Why Proteins Are Essential For Cellular Function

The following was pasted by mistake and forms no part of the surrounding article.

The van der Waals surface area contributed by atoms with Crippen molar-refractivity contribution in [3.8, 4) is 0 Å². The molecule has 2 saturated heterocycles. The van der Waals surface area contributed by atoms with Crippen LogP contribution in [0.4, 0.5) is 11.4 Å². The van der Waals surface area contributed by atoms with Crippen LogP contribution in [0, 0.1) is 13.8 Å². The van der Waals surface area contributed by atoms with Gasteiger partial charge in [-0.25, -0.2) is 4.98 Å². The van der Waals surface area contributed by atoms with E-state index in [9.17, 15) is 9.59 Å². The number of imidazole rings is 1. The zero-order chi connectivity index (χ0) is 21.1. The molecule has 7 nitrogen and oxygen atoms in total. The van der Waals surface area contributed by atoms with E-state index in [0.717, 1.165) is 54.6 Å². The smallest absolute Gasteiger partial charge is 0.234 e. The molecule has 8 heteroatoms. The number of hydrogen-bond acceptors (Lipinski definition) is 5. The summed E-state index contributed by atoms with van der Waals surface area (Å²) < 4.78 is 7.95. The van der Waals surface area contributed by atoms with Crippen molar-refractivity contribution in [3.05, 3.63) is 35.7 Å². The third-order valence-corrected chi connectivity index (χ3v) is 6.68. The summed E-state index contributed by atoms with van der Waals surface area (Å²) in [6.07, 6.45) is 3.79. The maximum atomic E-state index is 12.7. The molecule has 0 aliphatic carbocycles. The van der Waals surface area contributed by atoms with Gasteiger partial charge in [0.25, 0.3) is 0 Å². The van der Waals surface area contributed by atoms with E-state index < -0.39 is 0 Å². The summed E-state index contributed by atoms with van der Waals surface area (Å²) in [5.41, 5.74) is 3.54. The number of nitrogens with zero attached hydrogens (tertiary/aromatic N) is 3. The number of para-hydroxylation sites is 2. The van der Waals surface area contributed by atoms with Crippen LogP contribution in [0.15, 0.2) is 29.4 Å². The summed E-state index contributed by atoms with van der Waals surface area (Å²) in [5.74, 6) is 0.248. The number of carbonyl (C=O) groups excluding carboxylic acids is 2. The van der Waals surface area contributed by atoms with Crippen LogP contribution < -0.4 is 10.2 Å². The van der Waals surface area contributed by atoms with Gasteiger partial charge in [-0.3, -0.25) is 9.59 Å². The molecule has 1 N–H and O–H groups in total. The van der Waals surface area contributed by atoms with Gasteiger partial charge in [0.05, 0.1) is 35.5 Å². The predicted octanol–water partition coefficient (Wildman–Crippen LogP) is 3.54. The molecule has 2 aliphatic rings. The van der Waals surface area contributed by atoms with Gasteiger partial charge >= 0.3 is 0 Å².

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Proteins are essential for cellular functions in all forms of life. Though proteins have been studied for decades, membrane proteins have not been properly understood due in part to their physical complexity and the difficulties in testing. Though many challenges hinder the discoveries in this area of biochemistry, Professor Alessandro Senes believes that the difficulties encountered only make the results more worthwhile. Researching these proteins advances our understanding of the importance of the protein structure on the molecular function in the cells. As Professor Senes and his team continue to explore recurring patterns in these membrane proteins, they further explore new topics in this growing area of science. Membrane proteins vary immensely in three-dimensional structure, resulting in a variety of functions in the cells. Some membrane proteins only interact with one side of the lipid bilayer, limiting their functions to primarily involve the core of the lipid bilayer or the surface of membrane. Other proteins extend to both sides of the membrane, allowing proteins to interact with the inside and outside of the lipid bilayer. All transmembrane proteins researched to date consist of alpha helices or beta sheets that transport molecules through the membrane, signal internal functions, or complete a variety of other functions. Professor Senes is particularly interested in transmembrane proteins containing two alpha helices that cross over each other with a
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